HeartBleed made the news, a patch came out, and all the servers and Web browsers out there were quickly updated. But what about your car?
I don’t want to be too hard on the OpenSSL guys; almost everyone uses their code and apparently (almost) no one bothers to pitch in financially to keep it secure. One of the most critical pieces of software in the world is maintained by a handful of dedicated people who don’t have the resources to keep up with the legion of evil crackers out there. (Google keeps their own version, and they pass a lot of security patches back to the OpenSSL guys. Without Google’s help, things would likely be a lot worse.)
For each HeartBleed, there are dozens of other, less-sexy exploits. SSL, the security layer that once protected your e-commerce and other private Internet communications, has been scrapped and replaced with TLS (though it is still generally referred to as SSL), and now TLS 1.0 is looking shaky. TLS 1.1 and 1.2 are still considered secure, and soon all credit card transactions will use TLS 1.2. You probably won’t notice; your browser and the rest of the infrastructure will be updated and you will carry on, confident that no one can hack into your transactions (except many governments, and about a hundred other corporations – but that’s another story).
So it’s a constant march, trying to find the holes before the bad guys do, and shoring them up. There will always be new versions of the security protocols, and for the most part the tools we use will update and we will move on with our lives.
But, I ask again, what about your car?
What version of SSL does OnStar use, especially in older cars? Could someone intercept signals between your car and the mother ship, crack the authentication, and use the “remote unlock” feature and drive away with your fancy GMC Sierra? I’ve heard stories.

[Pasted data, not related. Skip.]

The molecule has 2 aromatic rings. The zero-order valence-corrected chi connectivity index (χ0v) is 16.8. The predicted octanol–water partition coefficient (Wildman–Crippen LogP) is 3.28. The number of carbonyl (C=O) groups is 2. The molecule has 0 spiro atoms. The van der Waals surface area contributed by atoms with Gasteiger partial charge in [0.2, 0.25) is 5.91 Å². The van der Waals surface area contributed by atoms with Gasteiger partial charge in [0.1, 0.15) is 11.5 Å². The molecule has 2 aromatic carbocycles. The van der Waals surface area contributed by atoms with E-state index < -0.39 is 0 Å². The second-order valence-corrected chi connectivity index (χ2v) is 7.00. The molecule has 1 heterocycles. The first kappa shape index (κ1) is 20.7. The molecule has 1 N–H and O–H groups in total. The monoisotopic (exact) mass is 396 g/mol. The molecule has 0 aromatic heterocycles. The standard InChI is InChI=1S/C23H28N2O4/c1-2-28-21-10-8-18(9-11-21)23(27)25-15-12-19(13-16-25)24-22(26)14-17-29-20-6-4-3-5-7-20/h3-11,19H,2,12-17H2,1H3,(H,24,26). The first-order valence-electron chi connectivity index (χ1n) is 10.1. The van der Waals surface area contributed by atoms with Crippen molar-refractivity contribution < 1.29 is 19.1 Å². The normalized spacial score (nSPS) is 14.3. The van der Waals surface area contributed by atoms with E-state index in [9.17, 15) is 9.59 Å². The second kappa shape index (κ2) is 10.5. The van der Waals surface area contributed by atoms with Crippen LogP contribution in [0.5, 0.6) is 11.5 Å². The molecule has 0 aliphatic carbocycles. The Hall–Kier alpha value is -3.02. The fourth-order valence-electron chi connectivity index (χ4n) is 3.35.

You know that fancy home alarm system you have with the app that allows you to disarm it? What version of OpenSSL is installed in the receiver in your home? Can it be updated?
If your thermostat uses outdated SSL, will some punk neighbor kid download a “hijack your neighbor’s house” app and turn your thermostat up to 150? Can someone pull a password from your smoke detector system and try it on all your other stuff (another reason to only use each password once)?
Washer and dryer? The Infamous Internet Toaster? Hey! The screen on my refrigerator is showing ads for porn sites!
Everything that communicates across the Internet/Cloud/Bluetooth/whatever relies on encrypting the data to keep malicious folks away from your stuff. But many of the smaller, cheaper devices (and cars) may lack the ability to update themselves when new vulnerabilities are discovered.
I’m not saying all of these devices suck, but I would not buy any “smart” appliance until I knew exactly how they keep ahead of the bad guys. If the person selling you the car/alarm/refrigerator/whatever can’t answer that question, walk away. If they don’t care about your security and privacy, they don’t deserve your business.
I’ve been told, but I have no direct evidence to back it up, that much of the resistance in the industry to the adoption of Apple’s home automation software protocols (dubbed HomeKit) are because of the over-the-top security and privacy requirements. (Nest will not be supporting HomeKit, for instance.) In my book, for applications like this, there’s no such thing as over-the-top.